When teachers in Nepal demonstrate a severe lack of understanding of the problems plaguing our education system and their role in the system, and, worse, threatens to take action by punishing the very group (students) they are supposed to be serving...you know the quality of our education system is abysmally poor!
One of the ways many private schools in Nepal try to mask the poor quality of education they provide: say that the education their school provide is better than other private schools. So, they require transfer students to take an admissions test and -- lo and behold! -- the child is found lacking in some academic areas and suggested to repeat the year (grade)!
Pretty much every Nepali school textbook I have seen and read about, I have decided, actually hinders children's learning, forget promote -- and contribute to -- them! In this blog post, I show how a fifth grade textbook completely misses the mark.
The solution? Do away with the local and national level examinations in grades 8 and 10 and eliminate textbooks.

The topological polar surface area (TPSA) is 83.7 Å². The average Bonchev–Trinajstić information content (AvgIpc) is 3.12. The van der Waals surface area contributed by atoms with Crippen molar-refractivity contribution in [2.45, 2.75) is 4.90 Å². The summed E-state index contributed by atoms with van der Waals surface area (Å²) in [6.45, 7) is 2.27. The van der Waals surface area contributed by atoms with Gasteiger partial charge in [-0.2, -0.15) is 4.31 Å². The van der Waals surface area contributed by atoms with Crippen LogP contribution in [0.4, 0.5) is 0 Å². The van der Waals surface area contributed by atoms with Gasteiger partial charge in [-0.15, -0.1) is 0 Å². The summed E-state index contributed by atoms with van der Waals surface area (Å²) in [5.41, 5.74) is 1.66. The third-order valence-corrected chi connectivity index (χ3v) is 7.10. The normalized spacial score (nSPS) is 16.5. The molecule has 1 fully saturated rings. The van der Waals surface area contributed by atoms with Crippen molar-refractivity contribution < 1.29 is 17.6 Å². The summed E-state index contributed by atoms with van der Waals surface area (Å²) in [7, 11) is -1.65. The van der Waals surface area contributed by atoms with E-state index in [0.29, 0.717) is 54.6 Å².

A glimpse into post-secondary school education in the country through a student's notebook and an examination paper. The two make very little sense. But that's post-secondary education in Nepal for you. No wonder we fail a vast majority of our students.
When a baby or toddler throws a temper tantrum, the easiest way to deal with it is to divert their attention to something else by talking to the child. It could be about something you see in the sky or nearby or it could be about the music you just started playing etc. The very very short attention span of such children means that they will readily and easily refocus their attention to a new stimulus from what they are fixated on when they are throwing the tantrum.
What and how you do things for and with toddlers matters hugely. The simply reason, of course, is that they pick up on a lot of that and essentially shapes them.